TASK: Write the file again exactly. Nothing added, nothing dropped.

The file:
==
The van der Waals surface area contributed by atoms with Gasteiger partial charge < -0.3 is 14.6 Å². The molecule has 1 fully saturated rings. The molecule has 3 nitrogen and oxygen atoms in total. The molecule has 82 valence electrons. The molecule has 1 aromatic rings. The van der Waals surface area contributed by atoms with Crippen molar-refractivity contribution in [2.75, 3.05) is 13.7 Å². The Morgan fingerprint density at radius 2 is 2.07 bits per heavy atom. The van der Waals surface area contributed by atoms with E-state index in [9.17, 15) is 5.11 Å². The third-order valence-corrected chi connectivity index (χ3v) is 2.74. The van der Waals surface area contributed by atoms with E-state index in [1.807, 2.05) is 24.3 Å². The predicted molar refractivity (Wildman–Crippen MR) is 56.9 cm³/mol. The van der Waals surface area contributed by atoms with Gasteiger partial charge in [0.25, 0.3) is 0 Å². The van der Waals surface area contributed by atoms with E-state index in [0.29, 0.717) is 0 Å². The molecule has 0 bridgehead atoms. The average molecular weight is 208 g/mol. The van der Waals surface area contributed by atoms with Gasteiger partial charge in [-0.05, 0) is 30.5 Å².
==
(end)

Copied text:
The van der Waals surface area contributed by atoms with Gasteiger partial charge < -0.3 is 14.6 Å². The molecule has 1 fully saturated rings. The molecule has 3 nitrogen and oxygen atoms in total. The molecule has 82 valence electrons. The molecule has 1 aromatic rings. The van der Waals surface area contributed by atoms with Crippen molar-refractivity contribution in [2.75, 3.05) is 13.7 Å². The Morgan fingerprint density at radius 2 is 2.07 bits per heavy atom. The van der Waals surface area contributed by atoms with E-state index in [9.17, 15) is 5.11 Å². The third-order valence-corrected chi connectivity index (χ3v) is 2.74. The van der Waals surface area contributed by atoms with E-state index in [1.807, 2.05) is 24.3 Å². The predicted molar refractivity (Wildman–Crippen MR) is 56.9 cm³/mol. The van der Waals surface area contributed by atoms with Gasteiger partial charge in [0.25, 0.3) is 0 Å². The van der Waals surface area contributed by atoms with E-state index in [0.29, 0.717) is 0 Å². The molecule has 0 bridgehead atoms. The average molecular weight is 208 g/mol. The van der Waals surface area contributed by atoms with Gasteiger partial charge in [-0.05, 0) is 30.5 Å².